Lactococcus lactis subsp. cremoris strains and plasmids used in this study

Media, growth conditions, and transformations.

L. lactis strains were grown at 30°C in M17 medium (Oxoid) with either 0.5% glucose (GM17), 0.5% sucrose (SM17), or 0.5% lactose (LM17). Antibiotic resistance markers in L. lactis were selected using chloramphenicol at 5 μg/ml, streptomycin at 200 μg/ml, or rifampin at 200 μg/ml. L. lactis electrocompetent cells were prepared and transformed by the methods of Holo and Nes (10). For LM4 lysin activity assays, Listeria monocytogenes was grown in brain heart infusion (BHI; Oxoid) broth at 30°C.

Cell damage, survival, and LDH release.

The cells were grown to an optical density at 600 nm (OD600) of 0.5, and nisin was added to the culture. After 2 h of incubation at 30°C, cell viability and detergent-mediated lysis (which reflects cell wall damage) were assessed. Cell viability was determined via flow cytometry and via CFU counts of serial dilutions in phosphate-buffered saline (PBS) plated on GM17 agar. Cell lysis was measured after the addition of 0.5% sodium dodecyl sulfate (SDS) as described previously (22). To measure LDH release, a 10-ml culture was centrifuged at 4,000 rpm for 10 min, and the supernatant was collected. A colorimetric LDH assay (Bioassay Systems, Hayward, CA) was used to assess the release of the enzyme into the supernatant. The intracellular LDH activity present in the cytoplasmic fraction versus that in the supernatant was measured in 5-ml samples. The culture was centrifuged, and the cell pellet was resuspended in Tris buffer (pH 7.2) and was mechanically homogenized (with a FastPrep FP120 instrument). LDH measurements were performed on the soluble fraction and on a filter-sterilized culture supernatant.

Flow cytometry.

Bacterial samples were stained with Sytox Green (Invitrogen) at 2.5 μM and were analyzed with an influx flow cytometer (Cytopeia). Nucleic acid staining was measured by quantifying the median Sytox Green G fluorescence by using a photomultiplier (PMT) with a 528/538-nm band-pass filter. Morphological information was obtained by quantifying forward and side-scatter using PMTs. In all cases, 100,000 events were acquired. Data were analyzed using FlowJo software (Tree Star).

RNA extraction and RT-PCR.

Total RNA from bacterial cells was extracted as follows. A mixture of phenol and ethanol (1:20, vol/vol) was added to the cell cultures to a final concentration of 20% in order to stop further transcription and prevent RNA degradation. The suspension was maintained on ice for 30 min. Cultures were centrifuged at 5,000 rpm for 10 min. Cells were resuspended in lysis buffer (5 mg/ml lysosyme and 10 U/ml mutanolysin in Tris-EDTA buffer [pH 8.0]) and were incubated for 30 min at 37°C. RNA was prepared using the Promega SV total RNA purification kit. RNA samples were treated with Ambion Turbo DNase to eliminate DNA contamination. The csiA transcript was quantified using the RNA UltraSense One-Step Quantitative RT-PCR system (Invitrogen) under the conditions described by the manufacturer. Two primers generating a 1.2-kb internal csiA fragment were used. An appropriate number of 20 to 30 cycles was chosen to ensure that the reverse transcription-PCR (RT-PCR) amplification was in the linear range. RT-PCR products were analyzed by agarose gel electrophoresis. The signals detected were quantified using TotalLab software (Nonlinear Dynamics).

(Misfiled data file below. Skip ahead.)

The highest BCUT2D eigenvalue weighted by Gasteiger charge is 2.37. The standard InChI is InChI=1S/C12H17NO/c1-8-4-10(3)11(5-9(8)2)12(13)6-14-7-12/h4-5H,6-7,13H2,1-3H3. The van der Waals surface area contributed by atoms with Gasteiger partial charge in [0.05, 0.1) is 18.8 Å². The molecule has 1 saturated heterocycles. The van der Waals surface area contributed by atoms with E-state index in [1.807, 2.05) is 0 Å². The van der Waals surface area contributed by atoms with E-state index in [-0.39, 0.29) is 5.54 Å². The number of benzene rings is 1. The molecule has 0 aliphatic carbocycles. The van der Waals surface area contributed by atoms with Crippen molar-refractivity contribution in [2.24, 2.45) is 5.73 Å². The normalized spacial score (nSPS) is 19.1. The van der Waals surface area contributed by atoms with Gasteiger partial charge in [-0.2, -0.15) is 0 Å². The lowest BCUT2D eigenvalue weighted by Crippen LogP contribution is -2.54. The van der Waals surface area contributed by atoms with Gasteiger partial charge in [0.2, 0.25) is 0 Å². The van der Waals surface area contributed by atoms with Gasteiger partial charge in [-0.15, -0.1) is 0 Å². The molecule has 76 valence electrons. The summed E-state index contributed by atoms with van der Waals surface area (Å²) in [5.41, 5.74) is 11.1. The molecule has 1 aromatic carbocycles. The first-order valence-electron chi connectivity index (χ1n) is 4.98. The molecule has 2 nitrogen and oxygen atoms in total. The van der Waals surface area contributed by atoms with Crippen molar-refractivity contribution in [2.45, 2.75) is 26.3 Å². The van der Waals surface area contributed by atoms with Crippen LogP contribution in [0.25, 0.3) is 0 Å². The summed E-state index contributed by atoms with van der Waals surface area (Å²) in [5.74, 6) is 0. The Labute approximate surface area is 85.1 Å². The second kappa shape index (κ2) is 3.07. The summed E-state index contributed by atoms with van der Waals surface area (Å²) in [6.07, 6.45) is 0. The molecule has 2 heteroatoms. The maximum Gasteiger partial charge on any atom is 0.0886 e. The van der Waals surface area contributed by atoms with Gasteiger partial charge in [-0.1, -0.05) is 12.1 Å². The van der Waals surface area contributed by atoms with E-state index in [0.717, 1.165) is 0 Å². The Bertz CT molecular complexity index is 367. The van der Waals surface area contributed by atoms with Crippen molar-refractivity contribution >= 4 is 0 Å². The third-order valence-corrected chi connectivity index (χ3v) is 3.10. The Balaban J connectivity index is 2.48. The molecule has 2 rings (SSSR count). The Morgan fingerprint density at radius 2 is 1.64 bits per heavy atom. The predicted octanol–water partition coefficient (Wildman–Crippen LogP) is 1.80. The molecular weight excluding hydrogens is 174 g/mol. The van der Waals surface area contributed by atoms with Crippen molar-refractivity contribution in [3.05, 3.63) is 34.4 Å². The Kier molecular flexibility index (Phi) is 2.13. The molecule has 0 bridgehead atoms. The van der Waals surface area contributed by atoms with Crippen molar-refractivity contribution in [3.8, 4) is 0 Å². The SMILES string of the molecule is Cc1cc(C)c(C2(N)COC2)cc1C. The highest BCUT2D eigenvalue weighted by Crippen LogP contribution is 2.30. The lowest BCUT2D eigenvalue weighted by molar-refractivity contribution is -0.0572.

Listeria endolysin LM4 activity.

Overnight cultures of the different strains were diluted 100 times in fresh M17 buffered with potassium phosphate (0.2 M; pH 7.0). The cells were grown to an OD600 of 0.6, and the culture medium was split into two sets of parallel samples: a control culture and a culture to which 10 ng/ml of nisin was added to induce csiA expression. The cells were grown for 16 h and were then centrifuged at 4,000 rpm for 10 min. The supernatants of these cultures were filter sterilized and were then either used neat or concentrated five times by filtration using a 6-ml Vivaspin concentrator column (molecular weight [MW], 5,000; Sartorius). Ten microliters of the different supernatants was loaded into preformed wells in an agar layer (1% agar in 0.2 M potassium phosphate buffer [pH 7.0]) inoculated with a 1:100 dilution of autoclaved Listeria monocytogenes FI6868 cells (11) from a 100-ml overnight culture. The agar plate was incubated for 24 h at 30°C, and lytic zones reflecting the activity of LM4 on Listeria target cells were monitored.

Atomic force microscopy.

Overnight cultures of strains FI10703 and FI10704 were diluted 100 times in SM17 containing 5 μg/ml chloramphenicol, and the cells were grown to an OD of 0.5. Nisin at a final concentration of 10 ng/ml was added to the culture, and the cells were grown for a further 16 h. A 1-ml aliquot of the culture was removed; the cells were harvested by centrifugation (4,000 rpm); and the supernatant was discarded. Cells were washed twice with isotonic sucrose buffer and were concentrated 10 times in isotonic sucrose. The samples were then incubated on cleaned glass slides for 40 min. Excess liquid was wicked off the slides using filter paper, and the slide (with the now-adherent cells) was washed by dipping into 250 ml of water and then air dried. Imaging was carried out in contact mode in air, on a combined atomic force microscope (AFM)-inverted optical microscope (Lumina; Veeco Instruments) using 200-μm-long V-shaped silicon nitride cantilever tips (NP; Veeco Instruments). Scan rates of 1 to 2 Hz and forces of around 3 to 5 nN were employed throughout.


Impact of CsiA on cell viability and cell integrity.